Island paradise on frontline of Japanese security

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In the minds of many Japanese people, Yonaguni is a sleepy paradise of crystal-clear sea and pristine beaches, where miniature horses graze on clifftops and empty roads dissect fields of sugar cane; where tourists dive with hammerhead sharks and marvel at the Ayamihabiru – the world’s largest Atlas moth.

But this tiny island, located far closer to Taipei than Tokyo, now finds itself at the centre of regional tensions triggered by a new round of Chinese aggression towards Taiwan.

On a clear day, it is possible to make out the coastline of Taiwan, located 110km (68 miles) from the westernmost tip of Yonaguni. And the prospect of a conflict across the narrow stretch of water looms large. There are plans to expand a Japanese self-defence (SDF) base on Yonaguni, and to extend the airport and port. In April, the government announced it would build underground evacuation shelters here and on other “frontline” islands.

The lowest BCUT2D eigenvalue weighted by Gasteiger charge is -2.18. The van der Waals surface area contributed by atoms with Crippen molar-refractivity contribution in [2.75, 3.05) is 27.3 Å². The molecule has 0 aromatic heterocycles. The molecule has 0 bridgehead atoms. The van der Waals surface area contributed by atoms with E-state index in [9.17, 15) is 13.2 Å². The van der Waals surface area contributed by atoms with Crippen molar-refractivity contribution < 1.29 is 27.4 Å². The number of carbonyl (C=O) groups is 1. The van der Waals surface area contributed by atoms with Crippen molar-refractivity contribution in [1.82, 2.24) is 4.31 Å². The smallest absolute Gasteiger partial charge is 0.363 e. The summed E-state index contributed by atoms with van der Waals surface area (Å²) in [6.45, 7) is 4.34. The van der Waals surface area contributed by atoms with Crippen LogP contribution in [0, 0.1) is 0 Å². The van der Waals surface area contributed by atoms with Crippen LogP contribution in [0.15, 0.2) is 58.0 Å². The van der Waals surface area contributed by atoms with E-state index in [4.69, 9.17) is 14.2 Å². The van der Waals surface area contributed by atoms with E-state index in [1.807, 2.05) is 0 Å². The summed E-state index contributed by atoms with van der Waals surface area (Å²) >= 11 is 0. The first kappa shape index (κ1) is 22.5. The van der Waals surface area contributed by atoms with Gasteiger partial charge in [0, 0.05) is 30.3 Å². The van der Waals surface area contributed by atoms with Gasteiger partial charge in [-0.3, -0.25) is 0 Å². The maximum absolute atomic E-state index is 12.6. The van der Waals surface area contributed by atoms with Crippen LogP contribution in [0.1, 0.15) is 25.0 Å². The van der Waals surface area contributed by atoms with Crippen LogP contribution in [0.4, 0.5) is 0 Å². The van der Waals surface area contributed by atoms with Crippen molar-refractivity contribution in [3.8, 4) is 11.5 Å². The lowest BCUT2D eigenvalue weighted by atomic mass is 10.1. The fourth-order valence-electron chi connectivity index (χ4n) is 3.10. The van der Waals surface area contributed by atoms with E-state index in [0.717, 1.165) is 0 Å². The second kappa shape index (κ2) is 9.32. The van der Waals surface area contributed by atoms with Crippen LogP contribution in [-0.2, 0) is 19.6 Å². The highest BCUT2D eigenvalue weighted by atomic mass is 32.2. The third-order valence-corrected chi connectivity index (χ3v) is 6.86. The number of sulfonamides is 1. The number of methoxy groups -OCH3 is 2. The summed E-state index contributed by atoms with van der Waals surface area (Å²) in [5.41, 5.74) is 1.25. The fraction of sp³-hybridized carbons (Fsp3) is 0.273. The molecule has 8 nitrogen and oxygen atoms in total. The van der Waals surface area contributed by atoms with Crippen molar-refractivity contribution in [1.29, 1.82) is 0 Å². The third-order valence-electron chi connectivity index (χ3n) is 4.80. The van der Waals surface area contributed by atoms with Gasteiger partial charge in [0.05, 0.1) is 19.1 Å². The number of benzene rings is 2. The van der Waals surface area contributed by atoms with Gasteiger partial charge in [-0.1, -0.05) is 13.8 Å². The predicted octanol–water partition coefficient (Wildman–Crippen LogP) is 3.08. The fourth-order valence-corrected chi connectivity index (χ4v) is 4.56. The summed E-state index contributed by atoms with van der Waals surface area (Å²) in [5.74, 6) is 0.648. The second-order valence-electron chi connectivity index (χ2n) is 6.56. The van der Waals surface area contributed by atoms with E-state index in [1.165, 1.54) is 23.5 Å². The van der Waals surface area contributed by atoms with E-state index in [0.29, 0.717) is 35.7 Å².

This creeping militarisation has placed the island’s civilian population of 1,500 on the frontline of new and growing threats to Japan’s security and left many residents fearful for their safety – and their future.

With a cautious eye on tensions across the water, residents talk of their unease over a Taiwan yūji (Taiwan emergency) – a scenario in which China attempts to annex Taiwan by force, sparking a wider conflict that ensnares both the US and its key ally, Japan, and leads to an exodus of refugees to Yonaguni.

“Of course I’m worried about something happening with Taiwan,” says Shoko Komine, who runs a restaurant serving local delicacies such as marlin sashimi and goya champurū. “If something happens between China and Taiwan, I think there’s a chance Yonaguni will get dragged into it.


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Chuck comes from a lineage of journalism. He has written for some of the webs most popular news sites. He enjoys spending time outdoors, bull riding, and collecting old vinyl records. Roll Tide!